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Tuesday 22nd Aug 2017

It was Hall of Famer Branch Rickey who famously preached, “It is better to trade a man a year too early than a year too late.”

Having passed away in 1965, the Mahatma never played fantasy baseball.

If he had, perhaps his famous quote would have instead gone like this, “It is better to acquire a man a year too early than a year too late.”

In looking back to last season’s National League Tout Wars squad, that is sort of how I feel. Only because the Tout leagues are re-draft format, acquiring a player last year (or trading one, for that matter) has no relevance to this year.

That is the source of my pain.

Seeing players upon whom I took a chance in 2013 excel this season hurts, because they are not on my 2014 roster.

Many of my competitors expect me to have a soft spot in my heart for St. Louis Cardinals players because I cover the organization for a living.

That is definitely not the case. Like many others, I look for value on draft day over all and never want to overpay.

Therein lies the rub.

Players that delivered more than expected last year are more than likely going to carry a much higher place this year. That recent success also could mean more competition on draft day.

A review of my 2013 Tout roster reminds me of multiple players I wished I still owned today – but do not.

One Cardinal I did not acquire until after he left the club offers such an example.

Heading into 2013, Kyle Lohse was homeless, though the Scott Boras client was hardly destitute. Instead of playing golf in Phoenix with the likes of Mark Mulder, the right-hander wanted to be on a baseball diamond last spring.

However, his status as a free agent who had turned down a qualifying offer from his former team in St. Louis meant a signing team would have to forfeit an early draft pick that June.

On draft day, we had no idea when the former Cardinals right-hander would sign. Worst case, he would remain unsigned until mid-season as happened to his Boras stable-mate Stephen Drew this year.

Further, in a mono league like NL Tout, any buyer had only a 50 percent chance of getting any stats from Lohse. Joining an American League club would make him worthless in a National League format.

Others worried that being away from pitching guru Dave Duncan could lead to Lohse turning into a pumpkin at midnight. After all, prior to joining the Cardinals, he was an aggregate 11 games under .500 with an ERA over 4.50. With St. Louis, Lohse was a different pitcher, with a 55-35, 3.90 on his ledger.

I rolled the dice on draft day, raising the opening $1 bid to $2. The table went quiet, apparently surprised by my  bid.

Fortunately, Lohse quickly came to terms with the Milwaukee Brewers on a three-year contract and delivered.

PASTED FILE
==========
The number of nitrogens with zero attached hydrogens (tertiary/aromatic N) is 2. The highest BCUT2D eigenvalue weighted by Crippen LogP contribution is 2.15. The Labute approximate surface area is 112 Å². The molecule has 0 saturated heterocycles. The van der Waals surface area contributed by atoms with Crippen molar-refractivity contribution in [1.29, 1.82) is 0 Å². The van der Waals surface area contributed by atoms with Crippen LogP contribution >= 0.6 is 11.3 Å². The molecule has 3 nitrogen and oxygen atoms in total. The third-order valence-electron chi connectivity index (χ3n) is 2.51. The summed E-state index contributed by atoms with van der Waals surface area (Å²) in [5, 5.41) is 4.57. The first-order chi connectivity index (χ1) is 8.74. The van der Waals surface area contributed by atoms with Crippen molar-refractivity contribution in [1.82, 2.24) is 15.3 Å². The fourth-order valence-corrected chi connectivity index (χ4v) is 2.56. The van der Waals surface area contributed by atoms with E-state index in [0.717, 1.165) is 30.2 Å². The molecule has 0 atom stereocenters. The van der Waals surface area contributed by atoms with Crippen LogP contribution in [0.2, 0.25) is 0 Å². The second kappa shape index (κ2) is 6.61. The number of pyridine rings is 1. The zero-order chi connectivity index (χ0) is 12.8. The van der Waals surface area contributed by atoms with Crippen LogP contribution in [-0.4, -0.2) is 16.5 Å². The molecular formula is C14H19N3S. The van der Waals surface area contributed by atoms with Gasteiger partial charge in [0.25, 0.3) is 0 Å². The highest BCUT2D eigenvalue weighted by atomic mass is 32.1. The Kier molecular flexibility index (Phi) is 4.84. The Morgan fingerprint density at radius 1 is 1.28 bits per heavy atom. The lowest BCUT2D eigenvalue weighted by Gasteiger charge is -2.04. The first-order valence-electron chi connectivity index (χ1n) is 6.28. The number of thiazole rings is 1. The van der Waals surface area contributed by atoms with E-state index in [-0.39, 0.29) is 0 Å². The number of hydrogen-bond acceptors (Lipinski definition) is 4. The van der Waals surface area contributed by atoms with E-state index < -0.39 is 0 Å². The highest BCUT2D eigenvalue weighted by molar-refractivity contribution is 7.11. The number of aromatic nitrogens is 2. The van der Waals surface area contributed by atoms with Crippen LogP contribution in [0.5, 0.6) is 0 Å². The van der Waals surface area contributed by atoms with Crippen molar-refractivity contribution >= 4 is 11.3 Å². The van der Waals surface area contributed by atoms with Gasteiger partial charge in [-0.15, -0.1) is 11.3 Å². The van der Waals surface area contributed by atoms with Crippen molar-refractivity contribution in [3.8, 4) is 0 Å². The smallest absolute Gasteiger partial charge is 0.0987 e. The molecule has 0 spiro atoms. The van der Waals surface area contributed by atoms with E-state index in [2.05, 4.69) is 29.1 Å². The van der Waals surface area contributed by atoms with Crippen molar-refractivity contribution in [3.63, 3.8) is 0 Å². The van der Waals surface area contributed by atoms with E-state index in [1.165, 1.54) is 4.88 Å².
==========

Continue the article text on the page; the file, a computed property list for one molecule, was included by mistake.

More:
After logging a 3.35 ERA in his Milwaukee debut and in a secure situation, Lohse went for $7 this spring. Baseball HQ’s Phil Hertz has to be delighted with the 9-2 record and 3.08 ERA he has received to date in return.

All I have is remorse.

As soon as Jake Arrieta was acquired by the Cubs from Baltimore on this same weekend one year ago, I grabbed the then-27-year-old right-hander for the non-descript price of one dollar. The only reason I did not bid zero was that Tout rules would not allow it. Arrieta was initially assigned to Triple-A Iowa and did not join the Chicago rotation until mid-August.

The former Orioles top prospect demonstrated some of the promise he had long teased fantasy owners with by going 4-2 with a 3.66 ERA over his nine starts.

As much as I would have like to have had Arrieta back on my 2014 roster, he went to Peter Kreutzer instead. While Arrieta’s 5-1, 1.88 mark is impressive, even more so is his 74 strikeouts in 64 1/3 innings. It is the first time in his five-year career that he has fanned more than a batter per inning.

Oft-injured Chase Utley came into 2013 having played just 83 games the prior season, the fewest since his rookie year a decade earlier. The combination of bad knees and advancing age (now 35) playing on a declining Phillies team meant I scored the second baseman when others shied away.

Utley went on to bat .284, his highest mark since 2008. Playing in 131 games, the left-handed batter slammed 18 home runs and plated 69.

With the injury concerns diminished, Utley fetched $19 this season. Todd Zola has already received 81 games of production, a .287 average and enough RBI that Utley is on pace to top his 2013 total. He has been recognized by voters as the likely starter for the National League in the All-Star Game.

Seeing these players continue to excel helps remind me (and hopefully you after reading this) to forget about Rickey and not to be too hasty in leaving behind prior season players in a re-draft league the year after they had been a bargain.

 

Brian Walton was the 2009 National League Tout Wars champion, scoring the most points in the league’s 16-year history. He also holds the all-time NL Tout single-season records for wins and saves. His work can also be found daily at TheCardinalNation.com and thecardinalnationblog.com. Follow Brian on Twitter.

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